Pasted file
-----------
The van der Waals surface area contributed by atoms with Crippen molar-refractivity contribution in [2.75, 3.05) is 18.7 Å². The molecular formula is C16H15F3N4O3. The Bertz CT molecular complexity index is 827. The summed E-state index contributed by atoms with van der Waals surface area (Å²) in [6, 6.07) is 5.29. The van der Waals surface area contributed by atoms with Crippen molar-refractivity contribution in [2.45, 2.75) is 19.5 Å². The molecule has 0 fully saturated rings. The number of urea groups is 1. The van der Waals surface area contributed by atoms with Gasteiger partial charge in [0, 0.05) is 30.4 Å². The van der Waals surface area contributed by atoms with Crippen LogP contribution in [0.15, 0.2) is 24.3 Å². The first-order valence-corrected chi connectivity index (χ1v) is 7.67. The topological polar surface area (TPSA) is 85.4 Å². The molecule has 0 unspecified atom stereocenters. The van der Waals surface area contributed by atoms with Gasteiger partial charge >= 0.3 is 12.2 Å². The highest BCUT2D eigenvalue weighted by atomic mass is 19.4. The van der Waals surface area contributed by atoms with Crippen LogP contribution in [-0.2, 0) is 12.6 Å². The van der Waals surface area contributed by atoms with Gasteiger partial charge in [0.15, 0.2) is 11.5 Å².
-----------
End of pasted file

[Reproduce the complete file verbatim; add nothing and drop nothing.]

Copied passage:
The van der Waals surface area contributed by atoms with Crippen molar-refractivity contribution in [2.75, 3.05) is 18.7 Å². The molecular formula is C16H15F3N4O3. The Bertz CT molecular complexity index is 827. The summed E-state index contributed by atoms with van der Waals surface area (Å²) in [6, 6.07) is 5.29. The van der Waals surface area contributed by atoms with Crippen molar-refractivity contribution in [2.45, 2.75) is 19.5 Å². The molecule has 0 fully saturated rings. The number of urea groups is 1. The van der Waals surface area contributed by atoms with Gasteiger partial charge in [0, 0.05) is 30.4 Å². The van der Waals surface area contributed by atoms with Crippen LogP contribution in [0.15, 0.2) is 24.3 Å². The first-order valence-corrected chi connectivity index (χ1v) is 7.67. The topological polar surface area (TPSA) is 85.4 Å². The molecule has 0 unspecified atom stereocenters. The van der Waals surface area contributed by atoms with Gasteiger partial charge >= 0.3 is 12.2 Å². The highest BCUT2D eigenvalue weighted by atomic mass is 19.4. The van der Waals surface area contributed by atoms with Crippen LogP contribution in [-0.2, 0) is 12.6 Å². The van der Waals surface area contributed by atoms with Gasteiger partial charge in [0.15, 0.2) is 11.5 Å².